Growth Comes With New Repertoire
Incorporating new literature into your practice sessions not only challenges you as a musician, but it also puts you at a significant advantage by providing new ways to approach your instrument. As musicians, our goal is to have musical conversations with one another through the medium of music. But this is difficult to do if we do not have a strong musical vocabulary on our instrument.
It is very common for students to continue practicing a piece that they have mastered because they know the piece in and out and they sound good playing it. This is excellent, but how do we expect to grow as musicians if we don’t introduce and incorporate new repertoire that challenges us to grow? For example, if we only practice a certain set of words in our spoken language, we would find it extremely difficult to communicate with our peers. The same is true in music.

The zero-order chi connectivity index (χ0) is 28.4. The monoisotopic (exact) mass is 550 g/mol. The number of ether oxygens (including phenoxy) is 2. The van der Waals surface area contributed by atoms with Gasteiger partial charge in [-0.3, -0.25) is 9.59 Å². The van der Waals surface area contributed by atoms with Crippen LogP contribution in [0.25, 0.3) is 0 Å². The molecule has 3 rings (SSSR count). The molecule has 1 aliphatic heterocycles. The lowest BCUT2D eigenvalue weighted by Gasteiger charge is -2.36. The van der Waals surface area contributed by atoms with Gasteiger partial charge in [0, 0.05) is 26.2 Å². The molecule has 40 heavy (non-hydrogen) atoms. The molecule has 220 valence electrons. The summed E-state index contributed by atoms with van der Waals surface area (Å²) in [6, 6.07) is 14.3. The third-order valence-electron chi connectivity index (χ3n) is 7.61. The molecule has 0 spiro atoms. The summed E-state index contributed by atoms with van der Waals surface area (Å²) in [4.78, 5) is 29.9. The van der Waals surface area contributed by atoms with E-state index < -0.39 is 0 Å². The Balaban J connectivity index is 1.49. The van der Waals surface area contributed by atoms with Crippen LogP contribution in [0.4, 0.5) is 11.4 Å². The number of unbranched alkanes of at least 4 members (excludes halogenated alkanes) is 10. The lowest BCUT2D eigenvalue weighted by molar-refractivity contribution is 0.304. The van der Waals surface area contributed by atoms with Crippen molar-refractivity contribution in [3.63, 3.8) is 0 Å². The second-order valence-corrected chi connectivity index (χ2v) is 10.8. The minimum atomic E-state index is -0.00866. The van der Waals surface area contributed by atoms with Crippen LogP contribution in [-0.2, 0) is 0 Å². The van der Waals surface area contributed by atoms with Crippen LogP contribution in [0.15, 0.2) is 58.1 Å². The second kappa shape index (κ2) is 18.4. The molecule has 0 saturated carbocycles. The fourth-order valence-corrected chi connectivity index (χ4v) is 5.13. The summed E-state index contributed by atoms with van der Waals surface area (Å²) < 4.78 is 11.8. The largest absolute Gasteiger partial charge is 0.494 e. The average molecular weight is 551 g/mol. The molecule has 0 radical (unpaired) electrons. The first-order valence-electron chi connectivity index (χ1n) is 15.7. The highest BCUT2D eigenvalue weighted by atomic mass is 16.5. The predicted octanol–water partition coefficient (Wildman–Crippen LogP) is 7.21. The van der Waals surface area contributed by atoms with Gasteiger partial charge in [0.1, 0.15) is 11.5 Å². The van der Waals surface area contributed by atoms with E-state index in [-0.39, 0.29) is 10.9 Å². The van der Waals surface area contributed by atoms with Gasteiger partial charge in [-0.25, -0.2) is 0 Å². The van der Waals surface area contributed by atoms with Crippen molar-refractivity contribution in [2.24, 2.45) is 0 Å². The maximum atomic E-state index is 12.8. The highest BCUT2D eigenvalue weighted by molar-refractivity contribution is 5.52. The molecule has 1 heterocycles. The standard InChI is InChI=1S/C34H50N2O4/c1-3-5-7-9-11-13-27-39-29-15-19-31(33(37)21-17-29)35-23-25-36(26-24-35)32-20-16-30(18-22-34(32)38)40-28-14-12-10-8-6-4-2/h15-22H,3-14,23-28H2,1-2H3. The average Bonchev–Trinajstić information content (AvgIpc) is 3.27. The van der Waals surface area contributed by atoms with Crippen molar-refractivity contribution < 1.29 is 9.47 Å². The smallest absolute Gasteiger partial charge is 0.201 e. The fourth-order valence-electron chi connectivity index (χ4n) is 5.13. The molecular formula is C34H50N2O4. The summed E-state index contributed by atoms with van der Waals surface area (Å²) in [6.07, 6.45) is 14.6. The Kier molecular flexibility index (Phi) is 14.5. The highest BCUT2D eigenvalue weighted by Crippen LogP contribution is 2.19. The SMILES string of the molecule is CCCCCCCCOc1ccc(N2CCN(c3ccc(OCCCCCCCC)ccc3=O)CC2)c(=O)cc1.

Keep pushing yourself to improve by finding joy in challenging yourself. This will not only make you a better musician, but it will also help you tremendously as you start to make music with your peers. While it may be easy and convenient to practice something that we already know, I encourage you to push through the initial frustration of learning a new piece and not being able to play something “perfectly” the first time. This means that you are challenging yourself and growing as a musician, which is admirable!
– Daniel Desalles, B.M.E., Drum Instructor